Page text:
Indeed, “[t]he deterrent effect of an SEC enforcement
action would be greatly undermined if securities law violators
were not required to disgorge illicit profits.”
SEC v. Manor
Nursing Ctrs., Inc., 458 F.2d 1082, 1104 (2d Cir. 1972).
approximation of profits causally connected to the violation’;
‘any risk of uncertainty [in calculating disgorgement] should
First Jersey, 101 F.3d at 1475 (quoting SEC v.
Patel, 61 F.3d 137, 139-40 (2d Cir. 1995)).
the disgorgement “remedy is remedial rather than punitive, the
court may not order disgorgement above” “the amount of money
The same reasons justify the proposed order permanently
barring defendants from participating in an offering of penny
stock. See 15 U.S.C. § 77t(g).
acquired through wrongdoing . . . plus interest.”
445 F.3d at 116 & n.25.
prevent defendants from profiting from their violations of the
A reasonable approximation of the amount to be
defendant obtained for his or her shares and the amount that
that defendant stated that he or she paid for them.
The Commission has provided ample evidence of defendants’
We have carefully reviewed the Sachar Declaration and
We concur in the Commission’s calculation of the
Tavella, which correspond to the complaint’s allegations.
Sachar Decl. ¶¶ 27, 29, 30, 32, 33, 35, 36, 38 & Exs. 12-19;
Compl. ¶¶ 81, 87, 93, 99, 107.
In contrast, the disgorgement amounts that the Commission
proposes for the other defendants exceed those defendants’ true
net proceeds as reflected in the Commission’s exhibits.
we note a $15 error in the Commission’s transcription of the
amount Blaya reported paying for his shares.
Decl. ¶ 18, with id. Ex. 6, at 1.5
More significantly, as to
exhibits demonstrate that their actual proceeds were lower due
to commissions and fees paid on the trades.
Decl. ¶¶ 17, 20, 23, 26, with id. Exs. 5, 7, 9, 11.
figures, which we have recalculated on the basis of the actual
amounts deposited in those four defendants’ brokerage accounts,
allegations as to those defendants’ “[p]roceeds.”
Compl. ¶ 107.
calculation, since “[a] default judgment must not . . . exceed
in amount what is demanded in the pleadings.”
Fed. R. Civ. P.
following amounts of principal:
Tavella, $3,107,819; Ficicchia,
$1,948,339; Blaya, $3,008,200; Hernando, $5,042,771; De Lorenzo,
The complaint alleges the proper purchase price, which is
$6,765. Compl. ¶ 62.
6 Our method for recalculating the proceeds of Ficicchia,
Blaya, De Lorenzo, and Hernando is also consistent with the
method by which the SEC staff appears to have calculated the
proceeds of Goldman, Baggatin, Ferrari, and Tavella, as
reflected in both the complaint and the Sachar Declaration.
Disgorgement of Prejudgment Interest
disgorgement of prejudgment interest on the principal amount to
be disgorged, so as to “to deprive the wrongdoer of the benefit
Contorinis, 743 F.3d at 308.
As a general matter,
the Second Circuit has approved the calculation of prejudgment
interest at the IRS underpayment rate, which “reflects what it
would have cost to borrow the money from the government and
defendant derived from its [illegal conduct].”
101 F.3d at 1476.
Last year, in an opinion not cited in the Commission’s
disgorgement of prejudgment interest as to funds frozen at the
SEC v. Razmilovic, 738 F.3d 14, 36-38 (2d
Cir. 2013) (“Razmilovic”), cert. denied, 134 S. Ct. 1564 (2014).
award of prejudgment interest at the IRS underpayment rate, see
SEC v. Razmilovic, 822 F. Supp. 2d 234, 279 (E.D.N.Y. 2011), on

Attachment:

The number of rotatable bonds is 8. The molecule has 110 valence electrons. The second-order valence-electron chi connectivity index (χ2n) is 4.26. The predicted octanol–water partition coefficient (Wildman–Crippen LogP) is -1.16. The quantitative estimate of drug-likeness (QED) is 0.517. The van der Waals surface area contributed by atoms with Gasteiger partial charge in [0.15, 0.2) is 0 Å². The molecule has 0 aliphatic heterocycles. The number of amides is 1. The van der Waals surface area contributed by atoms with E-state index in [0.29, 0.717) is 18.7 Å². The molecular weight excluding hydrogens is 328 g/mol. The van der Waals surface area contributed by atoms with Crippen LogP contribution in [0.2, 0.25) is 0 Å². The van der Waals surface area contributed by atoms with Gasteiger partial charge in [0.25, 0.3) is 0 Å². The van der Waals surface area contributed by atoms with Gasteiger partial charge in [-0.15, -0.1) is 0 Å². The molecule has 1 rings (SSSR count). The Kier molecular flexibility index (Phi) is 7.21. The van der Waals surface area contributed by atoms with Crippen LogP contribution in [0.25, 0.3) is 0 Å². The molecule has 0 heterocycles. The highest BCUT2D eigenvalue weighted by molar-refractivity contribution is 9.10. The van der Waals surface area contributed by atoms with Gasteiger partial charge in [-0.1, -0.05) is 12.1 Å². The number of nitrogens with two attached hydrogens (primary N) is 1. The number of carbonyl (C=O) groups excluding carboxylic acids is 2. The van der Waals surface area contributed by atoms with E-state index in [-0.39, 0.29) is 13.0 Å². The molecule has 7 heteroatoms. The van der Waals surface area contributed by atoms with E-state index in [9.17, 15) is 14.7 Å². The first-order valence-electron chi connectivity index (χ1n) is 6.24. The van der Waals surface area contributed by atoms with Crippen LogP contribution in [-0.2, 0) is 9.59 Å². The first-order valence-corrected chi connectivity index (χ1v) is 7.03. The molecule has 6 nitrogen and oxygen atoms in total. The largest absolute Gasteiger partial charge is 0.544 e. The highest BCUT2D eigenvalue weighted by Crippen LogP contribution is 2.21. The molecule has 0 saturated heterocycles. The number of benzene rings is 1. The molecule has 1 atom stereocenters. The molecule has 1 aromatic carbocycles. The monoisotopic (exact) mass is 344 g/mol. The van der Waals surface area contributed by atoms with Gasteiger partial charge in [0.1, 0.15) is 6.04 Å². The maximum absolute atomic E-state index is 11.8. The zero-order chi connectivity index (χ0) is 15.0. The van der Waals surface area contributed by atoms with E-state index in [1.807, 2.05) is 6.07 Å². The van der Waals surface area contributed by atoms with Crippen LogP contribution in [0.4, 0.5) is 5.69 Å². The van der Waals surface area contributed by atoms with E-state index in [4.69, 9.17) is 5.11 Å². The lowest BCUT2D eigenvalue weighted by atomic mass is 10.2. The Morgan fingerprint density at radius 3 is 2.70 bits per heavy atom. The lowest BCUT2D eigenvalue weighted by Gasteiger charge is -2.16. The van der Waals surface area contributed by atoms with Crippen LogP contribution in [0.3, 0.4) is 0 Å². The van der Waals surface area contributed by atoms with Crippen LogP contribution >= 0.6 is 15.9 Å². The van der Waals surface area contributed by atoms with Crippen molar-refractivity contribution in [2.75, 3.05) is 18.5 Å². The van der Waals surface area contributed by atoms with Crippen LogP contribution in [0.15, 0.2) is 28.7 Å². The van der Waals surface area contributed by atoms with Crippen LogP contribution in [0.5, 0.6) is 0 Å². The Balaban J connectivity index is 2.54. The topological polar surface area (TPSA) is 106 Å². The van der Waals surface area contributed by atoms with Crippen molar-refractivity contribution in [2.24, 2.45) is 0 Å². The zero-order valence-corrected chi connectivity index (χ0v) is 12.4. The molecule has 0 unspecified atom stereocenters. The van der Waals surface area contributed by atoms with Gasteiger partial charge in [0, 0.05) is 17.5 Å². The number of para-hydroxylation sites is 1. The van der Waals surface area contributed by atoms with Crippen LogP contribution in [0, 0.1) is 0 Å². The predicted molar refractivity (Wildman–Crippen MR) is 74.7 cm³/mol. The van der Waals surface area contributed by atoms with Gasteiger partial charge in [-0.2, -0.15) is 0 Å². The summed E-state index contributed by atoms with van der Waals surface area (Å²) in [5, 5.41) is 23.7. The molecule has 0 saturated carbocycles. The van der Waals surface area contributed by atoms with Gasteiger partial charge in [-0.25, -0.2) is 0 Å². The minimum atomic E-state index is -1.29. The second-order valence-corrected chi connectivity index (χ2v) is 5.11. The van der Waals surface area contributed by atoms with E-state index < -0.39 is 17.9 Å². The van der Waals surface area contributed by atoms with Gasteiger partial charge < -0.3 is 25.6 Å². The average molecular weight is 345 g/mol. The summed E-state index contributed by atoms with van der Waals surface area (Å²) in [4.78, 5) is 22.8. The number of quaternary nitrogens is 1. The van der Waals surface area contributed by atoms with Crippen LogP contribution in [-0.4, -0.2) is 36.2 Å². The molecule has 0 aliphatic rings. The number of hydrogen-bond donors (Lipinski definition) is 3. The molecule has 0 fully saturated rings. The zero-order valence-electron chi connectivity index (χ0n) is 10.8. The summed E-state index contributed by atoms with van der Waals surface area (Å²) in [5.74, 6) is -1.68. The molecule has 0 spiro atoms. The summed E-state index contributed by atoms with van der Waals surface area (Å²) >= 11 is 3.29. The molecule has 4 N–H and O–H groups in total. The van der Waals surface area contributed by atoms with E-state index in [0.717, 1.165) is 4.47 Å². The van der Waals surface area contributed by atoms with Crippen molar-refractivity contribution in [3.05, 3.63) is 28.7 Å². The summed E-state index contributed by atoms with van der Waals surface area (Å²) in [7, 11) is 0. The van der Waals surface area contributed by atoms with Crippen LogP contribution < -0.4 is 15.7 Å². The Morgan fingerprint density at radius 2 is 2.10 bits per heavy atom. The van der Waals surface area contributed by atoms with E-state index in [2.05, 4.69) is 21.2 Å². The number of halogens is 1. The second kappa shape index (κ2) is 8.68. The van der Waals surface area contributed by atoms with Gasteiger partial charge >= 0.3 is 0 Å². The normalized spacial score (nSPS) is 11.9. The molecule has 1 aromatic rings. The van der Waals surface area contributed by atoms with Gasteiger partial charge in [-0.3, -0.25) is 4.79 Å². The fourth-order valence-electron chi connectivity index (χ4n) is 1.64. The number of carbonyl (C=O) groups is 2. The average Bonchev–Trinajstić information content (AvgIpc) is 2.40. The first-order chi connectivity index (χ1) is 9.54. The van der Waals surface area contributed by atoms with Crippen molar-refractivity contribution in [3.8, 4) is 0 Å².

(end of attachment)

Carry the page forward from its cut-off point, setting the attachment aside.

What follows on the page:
the ground that the government had caused some of his funds in a
foreign account to be frozen in anticipation of forfeiture in a
defendant’s argument, explaining as follows:
[I]t is within the discretion of a court to award
prejudgment interest on the disgorgement amount for
the period during which a defendant had the use of his
illegal profits, see, e.g., First Jersey, 101 F.3d at
However, where, as here, the defendant has
had some or all of his assets frozen at the behest of
the government in connection with the enforcement
action, an award of prejudgment interest relating to
those funds would be inappropriate with respect to the
period covered by the freeze order, for the defendant
has already, for that period, been denied the use of
those assets. In such a case, after a final order of
presumably be turned over to the government in
complete or partial satisfaction of the disgorgement
order, along with any interest that has accrued on
them during the freeze period. In that circumstance,
the remedial purpose of prejudgment interest would
already have been served with respect to the period of
prejudgment interest on the entire disgorgement amount
including the earlier frozen amount would, for the
freeze period, deprive him twice of interest on the
portion of the disgorgement award that is satisfied by
the frozen assets.
738 F.3d at 36-37 (emphases added).7
We interpret Razmilovic to mean that when a defendant’s
funds have been frozen in connection with an enforcement action,
The Razmilovic court remanded to permit the government to
clarify whether the frozen funds would be applied to the
disgorgement order, in which case prejudgment interest would not
be allowed, or would remain frozen in connection with the
criminal charges pending against the defendant, in which case
prejudgment interest on non-frozen funds would be allowed. 738
F.3d at 37-38. But here, there is no question that the frozen
funds are those subject to disgorgement.
interest at the IRS underpayment rate.
As noted earlier, that
. . .
possession of the defendant’s ill-gotten gains, First Jersey,
101 F.3d at 1476; but where a defendant’s funds are frozen, if
Razmilovic also recognizes that frozen funds “turned over to the
interest that has accrued on them during the freeze period.”
738 F.3d at 36.
Otherwise, a defendant might perversely benefit
from the asset freeze by pocketing accumulated returns on the
from July 1, 2013.
See Sachar Decl. ¶¶ 39-46 & Exs. 20-27.
However, we ordered a worldwide freeze on defendants’ relevant
Similarly, in the Rules of Practice applicable to its own
proceedings, the SEC recognizes that the IRS underpayment rate
may be inappropriate for funds secured in anticipation of
See 17 C.F.R. § 201.600(b) (Although “[i]nterest
on the sum to be disgorged shall be computed at the [IRS]
underpayment rate of interest,” “[t]he Commission or the hearing
officer may, by order, specify a lower rate of prejudgment
interest as to any funds which the respondent has placed in an
escrow . . . .”).